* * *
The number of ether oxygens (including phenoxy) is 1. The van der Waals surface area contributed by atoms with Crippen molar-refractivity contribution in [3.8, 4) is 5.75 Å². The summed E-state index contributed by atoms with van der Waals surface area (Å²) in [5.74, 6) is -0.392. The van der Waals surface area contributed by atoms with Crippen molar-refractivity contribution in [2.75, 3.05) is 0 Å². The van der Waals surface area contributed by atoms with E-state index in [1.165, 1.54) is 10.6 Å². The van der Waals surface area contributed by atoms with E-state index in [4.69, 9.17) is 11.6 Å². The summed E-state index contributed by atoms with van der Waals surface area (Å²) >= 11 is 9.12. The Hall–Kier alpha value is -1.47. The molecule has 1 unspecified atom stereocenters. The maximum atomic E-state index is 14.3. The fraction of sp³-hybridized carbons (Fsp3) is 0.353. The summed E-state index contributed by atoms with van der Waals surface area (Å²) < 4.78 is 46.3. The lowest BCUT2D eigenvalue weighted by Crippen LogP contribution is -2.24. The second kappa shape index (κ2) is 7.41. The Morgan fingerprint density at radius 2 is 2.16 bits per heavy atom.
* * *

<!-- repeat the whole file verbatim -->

The number of ether oxygens (including phenoxy) is 1. The van der Waals surface area contributed by atoms with Crippen molar-refractivity contribution in [3.8, 4) is 5.75 Å². The summed E-state index contributed by atoms with van der Waals surface area (Å²) in [5.74, 6) is -0.392. The van der Waals surface area contributed by atoms with Crippen molar-refractivity contribution in [2.75, 3.05) is 0 Å². The van der Waals surface area contributed by atoms with E-state index in [1.165, 1.54) is 10.6 Å². The van der Waals surface area contributed by atoms with E-state index in [4.69, 9.17) is 11.6 Å². The summed E-state index contributed by atoms with van der Waals surface area (Å²) >= 11 is 9.12. The Hall–Kier alpha value is -1.47. The molecule has 1 unspecified atom stereocenters. The maximum atomic E-state index is 14.3. The fraction of sp³-hybridized carbons (Fsp3) is 0.353. The summed E-state index contributed by atoms with van der Waals surface area (Å²) < 4.78 is 46.3. The lowest BCUT2D eigenvalue weighted by Crippen LogP contribution is -2.24. The second kappa shape index (κ2) is 7.41. The Morgan fingerprint density at radius 2 is 2.16 bits per heavy atom.